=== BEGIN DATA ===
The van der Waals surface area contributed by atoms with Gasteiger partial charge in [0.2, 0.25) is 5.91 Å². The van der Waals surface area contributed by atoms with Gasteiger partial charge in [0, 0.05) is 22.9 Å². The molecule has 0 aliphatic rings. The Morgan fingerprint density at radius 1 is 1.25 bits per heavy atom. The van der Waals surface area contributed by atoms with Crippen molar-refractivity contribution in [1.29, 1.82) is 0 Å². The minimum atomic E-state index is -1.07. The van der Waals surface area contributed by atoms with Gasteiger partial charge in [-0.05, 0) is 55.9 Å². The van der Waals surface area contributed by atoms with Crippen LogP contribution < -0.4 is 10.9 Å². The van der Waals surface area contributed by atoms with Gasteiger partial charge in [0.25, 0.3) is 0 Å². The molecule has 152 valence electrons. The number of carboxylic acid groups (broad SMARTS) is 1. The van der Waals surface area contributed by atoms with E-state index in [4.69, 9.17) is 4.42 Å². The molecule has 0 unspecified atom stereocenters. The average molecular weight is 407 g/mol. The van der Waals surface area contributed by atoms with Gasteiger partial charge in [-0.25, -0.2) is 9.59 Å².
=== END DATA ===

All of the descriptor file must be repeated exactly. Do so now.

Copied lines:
The van der Waals surface area contributed by atoms with Gasteiger partial charge in [0.2, 0.25) is 5.91 Å². The van der Waals surface area contributed by atoms with Gasteiger partial charge in [0, 0.05) is 22.9 Å². The molecule has 0 aliphatic rings. The Morgan fingerprint density at radius 1 is 1.25 bits per heavy atom. The van der Waals surface area contributed by atoms with Crippen molar-refractivity contribution in [1.29, 1.82) is 0 Å². The minimum atomic E-state index is -1.07. The van der Waals surface area contributed by atoms with Gasteiger partial charge in [-0.05, 0) is 55.9 Å². The van der Waals surface area contributed by atoms with Crippen LogP contribution < -0.4 is 10.9 Å². The van der Waals surface area contributed by atoms with Gasteiger partial charge in [0.25, 0.3) is 0 Å². The molecule has 152 valence electrons. The number of carboxylic acid groups (broad SMARTS) is 1. The van der Waals surface area contributed by atoms with E-state index in [4.69, 9.17) is 4.42 Å². The molecule has 0 unspecified atom stereocenters. The average molecular weight is 407 g/mol. The van der Waals surface area contributed by atoms with Gasteiger partial charge in [-0.25, -0.2) is 9.59 Å².